It’s interesting to listen to writers on the subject of Creative Writing courses – not just MAs, MPhils, and MFAs, but the generic Creative Writing 101 course, offered by your local Community College or equivalent. So many writers, publishers, and critics will get themselves completed knotted up about the whole concept. Why?
The usual reasons given can be summarised as follows:
- attack of the clones
- poem by committee
- inspiration is sacred
- buggered if I know
Lets take the first of these. The theory is that a group of (usually) young writers come together under the tutelage of a senior writer. Enter the Svengali effect. At its most benign, this may just be the homogenising effect of the students’ completely understandable desire to please their tutor. It takes definite effort from both students and tutor to avoid this creeping in.
The MA at Victoria University in New Zealand is an example of this problem. I’m not being particularly controversial when I say that there is a definite “type” of book that comes from the programme. It’s mildly witty, urbane, polished … and (for poetry at least) often pretty bland. Especially those books that are then published by Victoria University Press. They really do all blur into one. And I’m not alone in this opinion. Which isn’t to say that there aren’t interesting writers who go through there. There are, and I know quite a few of them. But most of the interesting idiosyncrasies are rubbed off by the time they finish. I know of at least two students who have been instructed that they have to “tone down” certain aspects of their writing to bring it into line with the house style if they want to be published by VUP. Which doesn’t sound so bad … except that the quality of these unacceptable poems wasn’t ever in question. Just the subject matter. Two people control both the number one publisher and number one creative writing course. And routinely review and publish each others’ work. How can anyone be surprised that the work coming out of both press and programme is so similar? It would take a huge amount of self assurance to swim against that particular tide. Which is why it’s a problem.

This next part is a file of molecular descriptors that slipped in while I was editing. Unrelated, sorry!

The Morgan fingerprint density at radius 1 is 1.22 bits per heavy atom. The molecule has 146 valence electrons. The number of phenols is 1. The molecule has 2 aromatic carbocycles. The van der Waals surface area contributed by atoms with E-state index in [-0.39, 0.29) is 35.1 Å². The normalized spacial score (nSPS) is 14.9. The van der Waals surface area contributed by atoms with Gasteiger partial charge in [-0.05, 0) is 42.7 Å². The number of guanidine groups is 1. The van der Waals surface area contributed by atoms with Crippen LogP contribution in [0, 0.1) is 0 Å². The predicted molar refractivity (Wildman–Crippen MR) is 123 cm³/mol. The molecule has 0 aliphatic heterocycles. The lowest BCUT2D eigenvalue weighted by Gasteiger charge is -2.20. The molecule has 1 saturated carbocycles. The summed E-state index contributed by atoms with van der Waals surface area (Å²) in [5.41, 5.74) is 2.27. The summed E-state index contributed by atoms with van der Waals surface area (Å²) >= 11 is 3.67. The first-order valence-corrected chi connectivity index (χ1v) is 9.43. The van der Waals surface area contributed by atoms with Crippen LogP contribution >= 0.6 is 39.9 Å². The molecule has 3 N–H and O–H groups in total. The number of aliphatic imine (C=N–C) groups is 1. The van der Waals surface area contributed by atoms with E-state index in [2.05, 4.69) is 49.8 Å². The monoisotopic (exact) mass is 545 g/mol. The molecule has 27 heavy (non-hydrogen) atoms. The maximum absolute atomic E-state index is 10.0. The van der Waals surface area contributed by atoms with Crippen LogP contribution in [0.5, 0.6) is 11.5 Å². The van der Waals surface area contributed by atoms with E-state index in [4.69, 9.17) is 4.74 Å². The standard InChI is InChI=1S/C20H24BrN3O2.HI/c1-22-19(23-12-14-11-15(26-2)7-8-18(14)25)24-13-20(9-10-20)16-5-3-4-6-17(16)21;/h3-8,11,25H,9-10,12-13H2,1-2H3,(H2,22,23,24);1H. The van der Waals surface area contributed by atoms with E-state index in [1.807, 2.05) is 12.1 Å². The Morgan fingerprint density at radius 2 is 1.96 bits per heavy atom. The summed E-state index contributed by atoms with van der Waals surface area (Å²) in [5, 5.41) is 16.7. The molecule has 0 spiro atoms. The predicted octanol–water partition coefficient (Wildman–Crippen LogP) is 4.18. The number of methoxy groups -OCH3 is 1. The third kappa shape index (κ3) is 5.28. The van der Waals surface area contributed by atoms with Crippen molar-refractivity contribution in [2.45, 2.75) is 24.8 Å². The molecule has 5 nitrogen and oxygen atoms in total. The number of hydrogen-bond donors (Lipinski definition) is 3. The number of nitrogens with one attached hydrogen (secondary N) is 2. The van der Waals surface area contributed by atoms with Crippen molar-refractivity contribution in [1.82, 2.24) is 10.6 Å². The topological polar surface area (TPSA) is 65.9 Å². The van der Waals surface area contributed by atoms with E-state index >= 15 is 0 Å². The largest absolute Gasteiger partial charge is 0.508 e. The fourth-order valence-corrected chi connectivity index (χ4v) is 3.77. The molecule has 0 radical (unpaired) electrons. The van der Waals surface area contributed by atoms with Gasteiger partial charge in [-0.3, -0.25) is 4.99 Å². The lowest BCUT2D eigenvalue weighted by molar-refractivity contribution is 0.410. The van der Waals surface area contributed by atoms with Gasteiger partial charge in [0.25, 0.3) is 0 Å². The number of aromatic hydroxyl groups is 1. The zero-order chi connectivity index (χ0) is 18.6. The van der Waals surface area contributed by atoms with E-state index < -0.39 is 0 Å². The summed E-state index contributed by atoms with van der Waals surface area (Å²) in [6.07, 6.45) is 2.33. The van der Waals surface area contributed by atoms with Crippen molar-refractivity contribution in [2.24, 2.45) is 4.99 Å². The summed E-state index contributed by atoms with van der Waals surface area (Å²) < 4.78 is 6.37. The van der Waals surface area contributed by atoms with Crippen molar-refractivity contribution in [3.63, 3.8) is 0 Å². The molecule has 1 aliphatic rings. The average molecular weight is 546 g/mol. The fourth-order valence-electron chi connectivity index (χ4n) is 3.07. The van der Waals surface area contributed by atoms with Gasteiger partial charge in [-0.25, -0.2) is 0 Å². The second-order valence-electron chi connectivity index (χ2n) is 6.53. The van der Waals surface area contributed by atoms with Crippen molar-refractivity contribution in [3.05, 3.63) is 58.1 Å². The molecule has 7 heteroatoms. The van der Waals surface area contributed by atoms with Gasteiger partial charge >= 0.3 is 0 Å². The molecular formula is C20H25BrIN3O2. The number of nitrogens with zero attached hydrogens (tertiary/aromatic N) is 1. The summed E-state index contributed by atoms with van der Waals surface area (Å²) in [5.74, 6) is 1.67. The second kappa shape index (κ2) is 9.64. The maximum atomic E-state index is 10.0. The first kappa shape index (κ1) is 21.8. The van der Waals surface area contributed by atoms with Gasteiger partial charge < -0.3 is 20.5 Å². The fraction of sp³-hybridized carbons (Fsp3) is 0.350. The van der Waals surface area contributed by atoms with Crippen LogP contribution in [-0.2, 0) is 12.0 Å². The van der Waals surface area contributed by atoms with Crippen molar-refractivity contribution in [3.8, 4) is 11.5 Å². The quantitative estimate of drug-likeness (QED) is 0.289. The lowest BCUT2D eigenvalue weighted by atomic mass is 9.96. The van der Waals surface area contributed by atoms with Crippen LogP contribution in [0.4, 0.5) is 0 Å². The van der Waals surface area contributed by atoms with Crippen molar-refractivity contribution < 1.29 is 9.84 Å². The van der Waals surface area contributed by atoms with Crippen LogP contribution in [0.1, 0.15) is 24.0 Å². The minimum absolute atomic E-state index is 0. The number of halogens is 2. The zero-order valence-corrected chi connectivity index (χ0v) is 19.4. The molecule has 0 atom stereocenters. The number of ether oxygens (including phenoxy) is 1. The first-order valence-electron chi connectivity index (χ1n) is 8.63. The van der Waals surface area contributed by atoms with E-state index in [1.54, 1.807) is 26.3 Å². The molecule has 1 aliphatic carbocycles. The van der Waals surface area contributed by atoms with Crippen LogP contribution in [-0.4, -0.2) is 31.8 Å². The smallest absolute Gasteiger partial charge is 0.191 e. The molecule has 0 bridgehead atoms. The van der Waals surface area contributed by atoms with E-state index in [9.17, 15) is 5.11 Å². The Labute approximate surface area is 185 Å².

So, what’s my rebuttal? That it doesn’t have to be that way. The Glamorgan MPhil has a much more diffuse power structure, so there really wasn’t ever one person to try and please. Each student is matched with a different tutor, who poses the biggest threat as far as cloning goes. But all the other tutors are very aware of the danger, and jump on anything that strays too close to mimicry. (Oh yes, and I still have the bruises to prove it. And culled poems.) There was no single centralised authority. And the tutors were generally not interested in defending their students – we argued the poems, and stood or fell largely by ourselves. And learned.
Another thing is that we only came together physically eight times. So the alliances that usually form didn’t really have a chance to do so. Not that we all hated each other – quite the opposite. But there was less opportunity to become invested in the person, and hence be soft on the poem. And any wounds, resentment, disagreements etc had time and space to heal over, so we essentially started with a clean slate each time. (Honesty is much easier if you aren’t going to have to see the person for another three months!)
I think this may have to be continued …
To stay amused in the interim, here’s an interesting article on just this subject.
4 Replies to “What’s wrong with an MFA?”
If that’s the attack of the clones, can the Revenge of the Sith be far behind?
I know of at least two students who have been instructed that they have to “tone down” certain aspects of their writing to bring it into line with the house style if they want to be published by VUP.
Oooh scary! Just when we’d all been assured that we were being paranoid and the VUP/Manhire conglomorate encouraged good writing.
What kind of things did they have to ‘tone down’? Like experimental writing, unsuitable content?
Read half a dozen VUP titles for yourself and see if you can guess!